U.N. weapons inspectors, in a recent routine search of Iraqi missiles, discovered traces of the deadly VX nerve gas on warheads, a senior Clinton administration official disclosed Tuesday.

The discovery, to be detailed at the United Nations, will strengthen the hand of the United States in maintaining economic sanctions on Iraq when the issue is taken up by the Security Council on Thursday, said the official, insisting on anonymity."If this report is true, it will just show that our insistence over these last many years on the U.N. inspection system is the right thing to do for the safety of America and the safety of the world," President Clinton said Tuesday.

"We'll stay with the position we've always had: Let the inspections go forward, and don't lift the sanctions until the resolutions are complied with," Clinton said.

Similarly, in New York, Bill Richardson, the U.S. ambassador to the United Nations, said, "If this allegation is correct . . . that will set back Iraq's efforts to try to lift sanctions. It shows that they've been concealing, they've been lying, and it calls into question their commitment to disarmament."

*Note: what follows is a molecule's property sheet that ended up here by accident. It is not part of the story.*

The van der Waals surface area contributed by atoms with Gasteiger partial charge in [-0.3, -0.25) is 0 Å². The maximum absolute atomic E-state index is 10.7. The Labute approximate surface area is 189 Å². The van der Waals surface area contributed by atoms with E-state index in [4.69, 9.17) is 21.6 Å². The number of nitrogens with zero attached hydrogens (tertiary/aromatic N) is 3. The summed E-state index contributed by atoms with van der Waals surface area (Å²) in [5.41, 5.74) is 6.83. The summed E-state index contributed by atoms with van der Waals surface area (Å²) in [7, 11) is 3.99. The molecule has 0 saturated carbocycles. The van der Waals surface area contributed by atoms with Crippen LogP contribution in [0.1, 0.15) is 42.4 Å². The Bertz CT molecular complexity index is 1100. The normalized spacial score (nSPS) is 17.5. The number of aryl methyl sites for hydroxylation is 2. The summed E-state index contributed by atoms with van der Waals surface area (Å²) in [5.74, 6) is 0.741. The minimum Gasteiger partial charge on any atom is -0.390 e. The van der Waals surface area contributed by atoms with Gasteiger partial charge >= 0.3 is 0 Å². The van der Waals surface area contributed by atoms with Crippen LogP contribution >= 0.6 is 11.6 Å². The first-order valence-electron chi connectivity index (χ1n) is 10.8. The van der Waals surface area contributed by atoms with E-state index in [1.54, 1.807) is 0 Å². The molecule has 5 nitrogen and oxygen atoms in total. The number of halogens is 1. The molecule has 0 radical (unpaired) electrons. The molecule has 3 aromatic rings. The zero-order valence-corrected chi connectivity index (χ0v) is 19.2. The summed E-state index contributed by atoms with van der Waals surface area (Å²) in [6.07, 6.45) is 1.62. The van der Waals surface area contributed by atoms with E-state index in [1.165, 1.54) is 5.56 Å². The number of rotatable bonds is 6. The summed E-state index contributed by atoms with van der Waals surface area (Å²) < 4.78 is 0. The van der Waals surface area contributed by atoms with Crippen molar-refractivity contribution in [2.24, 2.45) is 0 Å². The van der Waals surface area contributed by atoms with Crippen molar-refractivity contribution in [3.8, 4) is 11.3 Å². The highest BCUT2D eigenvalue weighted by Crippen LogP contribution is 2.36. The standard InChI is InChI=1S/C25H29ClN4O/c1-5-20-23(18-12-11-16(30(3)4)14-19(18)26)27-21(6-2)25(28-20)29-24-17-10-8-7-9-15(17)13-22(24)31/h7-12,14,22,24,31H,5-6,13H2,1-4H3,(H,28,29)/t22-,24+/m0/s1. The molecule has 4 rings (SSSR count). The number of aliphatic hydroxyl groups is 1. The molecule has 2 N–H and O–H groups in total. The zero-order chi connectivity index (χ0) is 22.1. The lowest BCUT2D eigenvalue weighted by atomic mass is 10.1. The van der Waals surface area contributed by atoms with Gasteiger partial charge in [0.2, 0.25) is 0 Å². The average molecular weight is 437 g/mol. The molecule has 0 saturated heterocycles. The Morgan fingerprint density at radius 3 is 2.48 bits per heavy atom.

Also in New York, diplomatic sources confirmed that Iraq had placed the nerve gas in its warheads, a development in missile power that Iraq consistently claimed it had failed to accomplish.

The sources said Richard Butler, chief of the U.N. inspection team, reported to the council last week that Iraq had been told about "the preliminary results of the chemical analysis of certain excavated remnants of special warheads."

"The Iraqi side rejected these results," the sources said. "Both sides agreed to continue further discussions on this issue."

In Baghdad, Deputy Prime Minister Tariq Aziz said Iraqi scientists had experimented with VX but were unable to turn it into a weapon.